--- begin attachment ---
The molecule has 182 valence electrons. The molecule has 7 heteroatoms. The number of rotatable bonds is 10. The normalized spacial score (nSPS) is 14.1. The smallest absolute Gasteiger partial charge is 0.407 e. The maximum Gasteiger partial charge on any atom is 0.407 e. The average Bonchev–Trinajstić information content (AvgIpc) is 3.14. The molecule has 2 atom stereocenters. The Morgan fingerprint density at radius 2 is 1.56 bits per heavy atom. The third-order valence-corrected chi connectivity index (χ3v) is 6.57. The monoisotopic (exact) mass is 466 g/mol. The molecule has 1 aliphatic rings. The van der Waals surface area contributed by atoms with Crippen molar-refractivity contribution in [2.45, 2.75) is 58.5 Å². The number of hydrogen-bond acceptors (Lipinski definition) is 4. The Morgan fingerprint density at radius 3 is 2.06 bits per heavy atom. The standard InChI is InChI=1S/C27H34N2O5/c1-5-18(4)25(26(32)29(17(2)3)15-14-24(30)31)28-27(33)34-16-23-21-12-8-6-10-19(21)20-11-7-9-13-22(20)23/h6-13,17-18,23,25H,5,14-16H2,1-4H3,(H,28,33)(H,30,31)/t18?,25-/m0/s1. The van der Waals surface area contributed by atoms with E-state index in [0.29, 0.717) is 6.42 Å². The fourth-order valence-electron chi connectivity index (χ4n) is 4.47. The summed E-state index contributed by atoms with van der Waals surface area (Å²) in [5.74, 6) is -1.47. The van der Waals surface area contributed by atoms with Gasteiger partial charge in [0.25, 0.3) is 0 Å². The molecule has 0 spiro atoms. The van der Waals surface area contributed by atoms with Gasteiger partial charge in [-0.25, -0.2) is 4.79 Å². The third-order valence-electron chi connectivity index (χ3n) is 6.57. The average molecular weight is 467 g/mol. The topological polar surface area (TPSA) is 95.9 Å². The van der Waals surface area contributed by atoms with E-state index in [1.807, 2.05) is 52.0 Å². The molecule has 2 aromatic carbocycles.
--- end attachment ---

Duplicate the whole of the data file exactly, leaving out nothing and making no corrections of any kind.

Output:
The molecule has 182 valence electrons. The molecule has 7 heteroatoms. The number of rotatable bonds is 10. The normalized spacial score (nSPS) is 14.1. The smallest absolute Gasteiger partial charge is 0.407 e. The maximum Gasteiger partial charge on any atom is 0.407 e. The average Bonchev–Trinajstić information content (AvgIpc) is 3.14. The molecule has 2 atom stereocenters. The Morgan fingerprint density at radius 2 is 1.56 bits per heavy atom. The third-order valence-corrected chi connectivity index (χ3v) is 6.57. The monoisotopic (exact) mass is 466 g/mol. The molecule has 1 aliphatic rings. The van der Waals surface area contributed by atoms with Crippen molar-refractivity contribution in [2.45, 2.75) is 58.5 Å². The number of hydrogen-bond acceptors (Lipinski definition) is 4. The Morgan fingerprint density at radius 3 is 2.06 bits per heavy atom. The standard InChI is InChI=1S/C27H34N2O5/c1-5-18(4)25(26(32)29(17(2)3)15-14-24(30)31)28-27(33)34-16-23-21-12-8-6-10-19(21)20-11-7-9-13-22(20)23/h6-13,17-18,23,25H,5,14-16H2,1-4H3,(H,28,33)(H,30,31)/t18?,25-/m0/s1. The van der Waals surface area contributed by atoms with E-state index in [0.29, 0.717) is 6.42 Å². The fourth-order valence-electron chi connectivity index (χ4n) is 4.47. The summed E-state index contributed by atoms with van der Waals surface area (Å²) in [5.74, 6) is -1.47. The van der Waals surface area contributed by atoms with Gasteiger partial charge in [0.25, 0.3) is 0 Å². The molecule has 0 spiro atoms. The van der Waals surface area contributed by atoms with Gasteiger partial charge in [-0.25, -0.2) is 4.79 Å². The third-order valence-electron chi connectivity index (χ3n) is 6.57. The average molecular weight is 467 g/mol. The topological polar surface area (TPSA) is 95.9 Å². The van der Waals surface area contributed by atoms with E-state index in [1.807, 2.05) is 52.0 Å². The molecule has 2 aromatic carbocycles.